Facultyware Logo   Tools for the Universal Design of Instruction

Shaw, S., Scott, S., & McGuire, J. (2001). Teaching college students with learning disabilities. ERIC Digest #e618 . Arlington , VA : Council for Exceptional Children . Available at: http://www.ericec.org/digests/e618.html

The following table provides a listing of the 9 Principles of Universal Design for Instruction©, as well as a definition and example for each principle. While each of the examples demonstrates an application of the principle, the examples are not necessarily universal in reflecting all of the nine principles, but illustrate the intent of the principle under consideration.

 

Principle and Definition

Examples

 

Principle 1 : Equitable use
Instruction is designed to be useful to and accessible by people with diverse abilities. Provide the same means of use for all students; identical whenever possible, equivalent when not.

Use of web-based courseware products with links to on-line supports and resources so all students can access materials as needed regardless of varying academic preparation, need for review of content, distance from campus, etc.

 

Principle 2 : Flexibility in use
Instruction is designed to accommodate a wide range of individual abilities. Provide choice in methods of use.

Use of varied instructional methods (lecture with a visual outline, group activities, use of stories, or web board based discussions) to provide different ways of learning and experiencing knowledge.

 

Principle 3 : Simple and intuitive Instruction is designed in a straightforward and predictable manner, regardless of the student's experience, knowledge, language skills, or current concentration level. Eliminate unnecessary complexity.

Provision of a grading rubric for papers or projects to clearly lay out expectations for performance.

 

Principle 4 : Perceptible information Instruction is designed so that necessary information is communicated effectively to the student, regardless of ambient conditions or the student's sensory abilities.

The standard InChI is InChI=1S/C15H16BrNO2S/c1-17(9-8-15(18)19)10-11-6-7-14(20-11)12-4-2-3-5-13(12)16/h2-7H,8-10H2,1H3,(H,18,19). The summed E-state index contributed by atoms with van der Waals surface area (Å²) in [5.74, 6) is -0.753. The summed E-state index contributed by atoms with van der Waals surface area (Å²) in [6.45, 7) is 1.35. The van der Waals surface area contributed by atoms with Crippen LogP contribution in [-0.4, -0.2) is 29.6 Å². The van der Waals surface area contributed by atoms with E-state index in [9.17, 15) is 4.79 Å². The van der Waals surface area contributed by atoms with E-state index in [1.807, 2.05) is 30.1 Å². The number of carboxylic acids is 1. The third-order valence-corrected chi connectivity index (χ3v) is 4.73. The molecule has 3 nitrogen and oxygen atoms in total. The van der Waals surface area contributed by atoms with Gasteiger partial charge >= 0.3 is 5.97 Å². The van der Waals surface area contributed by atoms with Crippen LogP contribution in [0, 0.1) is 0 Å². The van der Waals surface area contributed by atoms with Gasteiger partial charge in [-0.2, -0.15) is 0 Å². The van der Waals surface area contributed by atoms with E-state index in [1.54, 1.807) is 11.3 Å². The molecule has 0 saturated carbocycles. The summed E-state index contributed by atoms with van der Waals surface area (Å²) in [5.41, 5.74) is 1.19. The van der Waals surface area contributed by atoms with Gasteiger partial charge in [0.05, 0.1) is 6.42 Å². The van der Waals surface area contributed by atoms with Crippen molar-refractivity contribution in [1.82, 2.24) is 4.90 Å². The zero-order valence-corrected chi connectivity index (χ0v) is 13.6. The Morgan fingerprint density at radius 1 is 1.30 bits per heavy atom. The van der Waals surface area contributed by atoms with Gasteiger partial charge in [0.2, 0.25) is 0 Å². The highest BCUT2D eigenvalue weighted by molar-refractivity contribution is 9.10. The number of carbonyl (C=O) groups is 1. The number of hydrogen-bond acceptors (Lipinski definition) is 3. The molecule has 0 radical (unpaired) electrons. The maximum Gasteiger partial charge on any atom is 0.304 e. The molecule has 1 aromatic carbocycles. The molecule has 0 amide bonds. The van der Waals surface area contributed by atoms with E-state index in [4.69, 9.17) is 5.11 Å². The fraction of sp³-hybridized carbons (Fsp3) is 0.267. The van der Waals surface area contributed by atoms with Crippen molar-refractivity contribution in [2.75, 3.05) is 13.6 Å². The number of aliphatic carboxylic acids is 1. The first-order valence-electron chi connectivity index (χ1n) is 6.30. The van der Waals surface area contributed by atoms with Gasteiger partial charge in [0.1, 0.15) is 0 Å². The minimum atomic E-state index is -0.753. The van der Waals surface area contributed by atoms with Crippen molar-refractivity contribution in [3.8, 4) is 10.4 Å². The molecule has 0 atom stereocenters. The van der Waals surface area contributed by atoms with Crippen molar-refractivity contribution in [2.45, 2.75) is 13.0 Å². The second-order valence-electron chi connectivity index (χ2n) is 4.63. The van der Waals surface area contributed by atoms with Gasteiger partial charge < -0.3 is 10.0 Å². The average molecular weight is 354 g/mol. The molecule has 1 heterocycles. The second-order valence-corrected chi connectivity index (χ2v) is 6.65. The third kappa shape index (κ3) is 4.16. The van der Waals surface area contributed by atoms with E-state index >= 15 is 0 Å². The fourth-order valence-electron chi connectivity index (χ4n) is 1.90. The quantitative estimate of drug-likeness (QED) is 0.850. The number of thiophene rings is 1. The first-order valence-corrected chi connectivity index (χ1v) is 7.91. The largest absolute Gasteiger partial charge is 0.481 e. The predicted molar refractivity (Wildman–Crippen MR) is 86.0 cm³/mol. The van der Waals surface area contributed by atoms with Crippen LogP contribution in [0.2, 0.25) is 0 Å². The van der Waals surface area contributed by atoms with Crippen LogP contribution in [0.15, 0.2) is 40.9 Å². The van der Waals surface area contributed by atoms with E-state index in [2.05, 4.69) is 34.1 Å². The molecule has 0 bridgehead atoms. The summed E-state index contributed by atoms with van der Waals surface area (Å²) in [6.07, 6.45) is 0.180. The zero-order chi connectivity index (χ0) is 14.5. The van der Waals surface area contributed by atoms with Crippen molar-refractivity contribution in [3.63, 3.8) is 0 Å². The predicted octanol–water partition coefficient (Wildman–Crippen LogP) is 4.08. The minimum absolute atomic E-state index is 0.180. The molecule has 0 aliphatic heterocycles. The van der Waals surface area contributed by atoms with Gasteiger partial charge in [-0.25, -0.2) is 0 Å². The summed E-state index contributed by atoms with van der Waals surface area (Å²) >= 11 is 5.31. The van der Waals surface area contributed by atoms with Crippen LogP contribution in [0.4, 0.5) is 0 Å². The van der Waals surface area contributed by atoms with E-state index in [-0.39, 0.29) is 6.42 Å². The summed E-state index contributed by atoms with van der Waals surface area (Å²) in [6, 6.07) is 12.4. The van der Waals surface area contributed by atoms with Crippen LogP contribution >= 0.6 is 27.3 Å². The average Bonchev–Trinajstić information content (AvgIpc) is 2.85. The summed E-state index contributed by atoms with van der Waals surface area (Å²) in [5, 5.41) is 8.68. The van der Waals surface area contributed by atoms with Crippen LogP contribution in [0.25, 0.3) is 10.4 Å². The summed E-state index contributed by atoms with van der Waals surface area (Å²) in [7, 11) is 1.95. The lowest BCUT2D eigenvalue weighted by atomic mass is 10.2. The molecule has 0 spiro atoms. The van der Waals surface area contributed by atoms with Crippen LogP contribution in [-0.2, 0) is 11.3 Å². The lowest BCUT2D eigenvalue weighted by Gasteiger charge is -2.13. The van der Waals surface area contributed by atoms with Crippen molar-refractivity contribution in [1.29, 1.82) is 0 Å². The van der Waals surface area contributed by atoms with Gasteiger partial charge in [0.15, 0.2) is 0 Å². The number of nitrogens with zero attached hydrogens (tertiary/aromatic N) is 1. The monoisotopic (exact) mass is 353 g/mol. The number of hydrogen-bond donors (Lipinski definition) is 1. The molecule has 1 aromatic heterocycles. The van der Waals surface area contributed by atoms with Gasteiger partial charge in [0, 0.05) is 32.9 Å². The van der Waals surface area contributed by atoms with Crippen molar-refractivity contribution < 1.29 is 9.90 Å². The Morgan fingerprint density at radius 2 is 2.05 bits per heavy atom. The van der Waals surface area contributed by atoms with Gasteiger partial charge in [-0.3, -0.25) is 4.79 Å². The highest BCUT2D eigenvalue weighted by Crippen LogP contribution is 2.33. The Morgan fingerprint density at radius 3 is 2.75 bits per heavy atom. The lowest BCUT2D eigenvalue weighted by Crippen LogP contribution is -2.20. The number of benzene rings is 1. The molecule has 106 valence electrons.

Selection of text books, reading material, and other instructional supports in digital format or online
so students with diverse needs (e.g., vision, learning, attention, English as a Second Language) can access materials through traditional hard copy or with the use of various technological supports (e.g., screen reader, text enlarger, on-line dictionary).

 

Principle 5 : Tolerance for error Instruction anticipates variation in individual student learning pace and prerequisite skills.

Structuring a long-term course project so that students have the option of turning in individual project components separately for constructive feedback and for integration into the final product.

 

Principle 6 : Low physical effort Instruction is designed to minimize nonessential physical effort in order to allow maximum attention to learning.
Note: This principle does not apply when physical effort is integral to essential requirements of a course.

Allow students to use a word processor for writing and editing papers or essay exams.

 

Principle 7 : Size and space for approach and use Instruction is designed with consideration for appropriate size and space for approach, reach, manipulations, and use regardless of a student's body size, posture, mobility, and communication needs.

In small class settings, use of a circular seating arrangement to allow students to see and face speakers during discussion— important for students with attention deficit disorder or who are deaf or hard of hearing.

 

Principle 8 : A community of learners The instructional environment promotes interaction and communication among students and between students and faculty.

Fostering communication among students in and out of class by structuring study groups, discussion groups, e-mail lists, or chat rooms.

 

Principle 9 : Instructional climate Instruction is designed to be welcoming and inclusive. High expectations are espoused for all students.

A statement in the class syllabus affirming the need for class members to respect diversity in order to establish the expectation of tolerance as well as encourage students to discuss any special learning needs with the instructor.